Cleaner Air, But Not Clean Enough
One of the great environmental success stories of the 20th Century can be seen out of any window in Pittsburgh – the dramatic improvement in air quality that helped transform the “Smoky City” into the “Most Livable City in America.”
Although there is no question that air quality here is much better than it was 60 years ago, how does our air quality today compare to other regions?
The American Lung Association claims that the Pittsburgh Region’s air quality is the second worst in the country. However, their methodology is misleading, because it is based on the unusually high PM2.5 readings at the air pollution monitors in Liberty Borough and Clairton. (PM2.5 consists of soot particles less than 2.5 microns in size, which can cause heart and lung damage.) The U.S. Environmental Protection Agency (EPA) recognized that these monitors were not representative of the air quality in the rest of our region, so it designated that portion of the Mon Valley as a separate non-attainment area for PM2.5 pollution.
Much better measures of air quality have been developed by the Pittsburgh Regional Indicators Project (http://www.pittsburghtoday.org/). They average the readings from all of the pollution monitors in the region to determine the air quality that the majority of regional residents are breathing.
These new indicators show that not only are the average PM2.5 levels in the Pittsburgh Region high, they were the 5th worst among the top 40 regions in the country in 2006. (They were the 4th worst in both 2005 and 2004.) Only Atlanta, Charlotte, Los Angeles, and Riverside, California had worse average PM2.5 levels than Pittsburgh in 2006.
In other words, most of us in the Pittsburgh Region are being affected by high levels of PM2.5, and our air quality is worse than in most other large regions. That’s a health problem and a competitiveness problem that we need to address.
A second major type of air pollution is ground-level ozone, often called smog, which is a lung irritant and also affects agriculture. The Pittsburgh Region compares more favorably to other regions on ozone. We ranked 23rd out of the top 40 regions (with #1 being the worst air quality) on average ozone levels in 2006. EPA had planned to redesignate southwestern Pennsylvania as an attainment area for ozone because of improved ozone levels over the past several years, but unfortunately, high levels of ozone that occurred during August of 2007 will likely cause us to remain in nonattainment status. (EPA is also planning to tighten the ozone standard, which would return the region to nonattainment status anyway.)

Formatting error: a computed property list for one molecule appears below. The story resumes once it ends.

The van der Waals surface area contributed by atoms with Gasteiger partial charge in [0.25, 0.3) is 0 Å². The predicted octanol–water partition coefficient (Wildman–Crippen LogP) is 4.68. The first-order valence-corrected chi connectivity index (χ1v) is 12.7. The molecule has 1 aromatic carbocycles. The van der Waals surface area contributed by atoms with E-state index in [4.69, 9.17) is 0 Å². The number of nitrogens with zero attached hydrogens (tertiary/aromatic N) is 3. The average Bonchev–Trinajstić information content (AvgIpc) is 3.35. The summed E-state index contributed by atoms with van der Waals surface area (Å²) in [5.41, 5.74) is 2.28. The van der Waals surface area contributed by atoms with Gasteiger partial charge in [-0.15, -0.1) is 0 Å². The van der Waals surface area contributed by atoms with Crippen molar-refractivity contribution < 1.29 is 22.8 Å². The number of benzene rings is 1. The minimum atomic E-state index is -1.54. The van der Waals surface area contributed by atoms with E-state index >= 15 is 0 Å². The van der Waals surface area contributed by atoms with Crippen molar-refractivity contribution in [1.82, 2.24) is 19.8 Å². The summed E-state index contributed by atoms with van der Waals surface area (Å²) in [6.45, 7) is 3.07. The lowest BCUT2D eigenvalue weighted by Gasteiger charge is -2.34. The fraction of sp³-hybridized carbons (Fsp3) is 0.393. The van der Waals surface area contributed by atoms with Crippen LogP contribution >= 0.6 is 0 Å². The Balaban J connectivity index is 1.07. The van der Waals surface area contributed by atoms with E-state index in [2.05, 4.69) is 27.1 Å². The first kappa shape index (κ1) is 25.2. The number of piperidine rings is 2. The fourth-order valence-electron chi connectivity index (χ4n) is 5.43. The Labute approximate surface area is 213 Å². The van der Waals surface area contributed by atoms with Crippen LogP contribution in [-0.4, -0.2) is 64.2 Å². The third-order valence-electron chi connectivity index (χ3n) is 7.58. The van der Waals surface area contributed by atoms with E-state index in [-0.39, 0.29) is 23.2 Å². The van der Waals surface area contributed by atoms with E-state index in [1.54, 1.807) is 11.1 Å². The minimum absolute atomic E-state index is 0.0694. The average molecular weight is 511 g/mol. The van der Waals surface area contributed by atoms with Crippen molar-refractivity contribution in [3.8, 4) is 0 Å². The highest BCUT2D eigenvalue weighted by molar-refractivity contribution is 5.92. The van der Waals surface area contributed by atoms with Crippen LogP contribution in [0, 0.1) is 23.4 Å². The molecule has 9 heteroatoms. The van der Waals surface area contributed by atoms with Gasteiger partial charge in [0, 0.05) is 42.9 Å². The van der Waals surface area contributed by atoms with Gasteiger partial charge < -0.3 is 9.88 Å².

Pollution problems aren’t limited to the 10-county southwestern Pennsylvania region, though. PM2.5 levels across the border in West Virginia and Ohio are equally bad, and ozone levels there are slightly worse.
What’s causing high levels of particulate and ozone pollution across the entire tri-state region? Power plants, industries, automobiles, and even wood stoves are contributors. However, unlike the smoke that polluted our air in the past, the sources of ozone and PM2.5 can be located many miles away. Studies conducted in the mid 1990s showed that a significant portion of the ozone here was being caused by pollution sources in upwind states. More recently, research done at Carnegie Mellon University found that as much as 80% of the PM2.5 pollution in our region was coming from pollution sources in upwind states.
This means that although we need to reduce emissions here, we can’t make our air clean enough all by ourselves. And if we try to tighten pollution controls here unilaterally, we’ll just make ourselves economically uncompetitive as well as environmentally uncompetitive.
A multi-state solution is needed. EPA’s Clean Air Interstate Rule, adopted in 2005, is designed to reduce emissions in 28 states in the eastern U.S., and is projected to bring southwestern Pennsylvania into attainment for both PM2.5 and ozone by 2010.
Once it’s fully implemented, we’ll all breathe easier.